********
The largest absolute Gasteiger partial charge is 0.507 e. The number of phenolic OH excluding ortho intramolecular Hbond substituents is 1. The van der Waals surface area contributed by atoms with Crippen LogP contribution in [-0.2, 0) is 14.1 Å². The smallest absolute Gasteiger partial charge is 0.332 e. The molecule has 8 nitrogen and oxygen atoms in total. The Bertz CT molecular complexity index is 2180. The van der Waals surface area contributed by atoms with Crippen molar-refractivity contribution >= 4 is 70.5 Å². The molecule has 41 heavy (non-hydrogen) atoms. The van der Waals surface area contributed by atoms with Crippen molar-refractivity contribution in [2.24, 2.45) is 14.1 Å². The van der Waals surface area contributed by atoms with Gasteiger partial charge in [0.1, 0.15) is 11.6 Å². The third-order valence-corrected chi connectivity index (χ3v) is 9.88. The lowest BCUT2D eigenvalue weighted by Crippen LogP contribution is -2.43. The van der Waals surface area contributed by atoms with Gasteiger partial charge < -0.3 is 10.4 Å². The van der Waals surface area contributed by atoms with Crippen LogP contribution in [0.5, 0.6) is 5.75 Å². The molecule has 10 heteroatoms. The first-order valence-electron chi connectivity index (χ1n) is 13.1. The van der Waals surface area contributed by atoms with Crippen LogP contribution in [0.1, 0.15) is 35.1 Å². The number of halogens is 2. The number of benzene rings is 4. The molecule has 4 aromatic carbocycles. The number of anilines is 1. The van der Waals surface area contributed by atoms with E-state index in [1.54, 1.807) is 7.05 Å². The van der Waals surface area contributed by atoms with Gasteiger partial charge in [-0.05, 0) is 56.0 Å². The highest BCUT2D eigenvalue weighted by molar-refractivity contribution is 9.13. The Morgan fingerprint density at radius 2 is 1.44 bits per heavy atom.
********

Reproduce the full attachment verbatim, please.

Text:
The largest absolute Gasteiger partial charge is 0.507 e. The number of phenolic OH excluding ortho intramolecular Hbond substituents is 1. The van der Waals surface area contributed by atoms with Crippen LogP contribution in [-0.2, 0) is 14.1 Å². The smallest absolute Gasteiger partial charge is 0.332 e. The molecule has 8 nitrogen and oxygen atoms in total. The Bertz CT molecular complexity index is 2180. The van der Waals surface area contributed by atoms with Crippen molar-refractivity contribution >= 4 is 70.5 Å². The molecule has 41 heavy (non-hydrogen) atoms. The van der Waals surface area contributed by atoms with Crippen molar-refractivity contribution in [2.24, 2.45) is 14.1 Å². The van der Waals surface area contributed by atoms with Gasteiger partial charge in [0.1, 0.15) is 11.6 Å². The third-order valence-corrected chi connectivity index (χ3v) is 9.88. The lowest BCUT2D eigenvalue weighted by Crippen LogP contribution is -2.43. The van der Waals surface area contributed by atoms with Gasteiger partial charge < -0.3 is 10.4 Å². The van der Waals surface area contributed by atoms with Crippen LogP contribution in [0.5, 0.6) is 5.75 Å². The molecule has 10 heteroatoms. The first-order valence-electron chi connectivity index (χ1n) is 13.1. The van der Waals surface area contributed by atoms with Crippen LogP contribution in [0.1, 0.15) is 35.1 Å². The number of halogens is 2. The number of benzene rings is 4. The molecule has 4 aromatic carbocycles. The number of anilines is 1. The van der Waals surface area contributed by atoms with E-state index in [1.54, 1.807) is 7.05 Å². The van der Waals surface area contributed by atoms with Gasteiger partial charge in [-0.05, 0) is 56.0 Å². The highest BCUT2D eigenvalue weighted by molar-refractivity contribution is 9.13. The Morgan fingerprint density at radius 2 is 1.44 bits per heavy atom.